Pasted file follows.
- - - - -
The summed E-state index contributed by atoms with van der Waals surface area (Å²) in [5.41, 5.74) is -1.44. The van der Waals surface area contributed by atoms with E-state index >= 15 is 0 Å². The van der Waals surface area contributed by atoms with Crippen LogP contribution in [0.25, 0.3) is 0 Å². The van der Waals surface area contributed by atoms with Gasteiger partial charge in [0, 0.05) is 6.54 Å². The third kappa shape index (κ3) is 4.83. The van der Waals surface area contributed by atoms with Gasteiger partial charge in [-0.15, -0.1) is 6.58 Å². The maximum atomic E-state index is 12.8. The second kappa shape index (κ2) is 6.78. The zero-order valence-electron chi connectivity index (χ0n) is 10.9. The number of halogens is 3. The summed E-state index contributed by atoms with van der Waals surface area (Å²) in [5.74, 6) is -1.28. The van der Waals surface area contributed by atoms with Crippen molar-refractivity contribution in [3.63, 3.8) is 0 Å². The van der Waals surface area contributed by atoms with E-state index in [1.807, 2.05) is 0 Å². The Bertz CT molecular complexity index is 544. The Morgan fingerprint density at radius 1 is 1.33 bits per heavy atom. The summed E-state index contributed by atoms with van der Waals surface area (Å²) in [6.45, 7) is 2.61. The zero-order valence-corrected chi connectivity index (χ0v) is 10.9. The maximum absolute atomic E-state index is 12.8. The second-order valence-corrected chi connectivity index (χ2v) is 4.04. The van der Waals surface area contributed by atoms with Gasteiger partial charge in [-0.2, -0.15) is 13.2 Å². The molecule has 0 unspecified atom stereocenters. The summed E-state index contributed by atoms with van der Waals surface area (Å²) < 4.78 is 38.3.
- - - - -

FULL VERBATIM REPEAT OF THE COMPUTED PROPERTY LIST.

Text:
The summed E-state index contributed by atoms with van der Waals surface area (Å²) in [5.41, 5.74) is -1.44. The van der Waals surface area contributed by atoms with E-state index >= 15 is 0 Å². The van der Waals surface area contributed by atoms with Crippen LogP contribution in [0.25, 0.3) is 0 Å². The van der Waals surface area contributed by atoms with Gasteiger partial charge in [0, 0.05) is 6.54 Å². The third kappa shape index (κ3) is 4.83. The van der Waals surface area contributed by atoms with Gasteiger partial charge in [-0.15, -0.1) is 6.58 Å². The maximum atomic E-state index is 12.8. The second kappa shape index (κ2) is 6.78. The zero-order valence-electron chi connectivity index (χ0n) is 10.9. The number of halogens is 3. The summed E-state index contributed by atoms with van der Waals surface area (Å²) in [5.74, 6) is -1.28. The van der Waals surface area contributed by atoms with Crippen molar-refractivity contribution in [3.63, 3.8) is 0 Å². The van der Waals surface area contributed by atoms with E-state index in [1.807, 2.05) is 0 Å². The Bertz CT molecular complexity index is 544. The Morgan fingerprint density at radius 1 is 1.33 bits per heavy atom. The summed E-state index contributed by atoms with van der Waals surface area (Å²) in [6.45, 7) is 2.61. The zero-order valence-corrected chi connectivity index (χ0v) is 10.9. The maximum absolute atomic E-state index is 12.8. The second-order valence-corrected chi connectivity index (χ2v) is 4.04. The van der Waals surface area contributed by atoms with Gasteiger partial charge in [-0.2, -0.15) is 13.2 Å². The molecule has 0 unspecified atom stereocenters. The summed E-state index contributed by atoms with van der Waals surface area (Å²) < 4.78 is 38.3.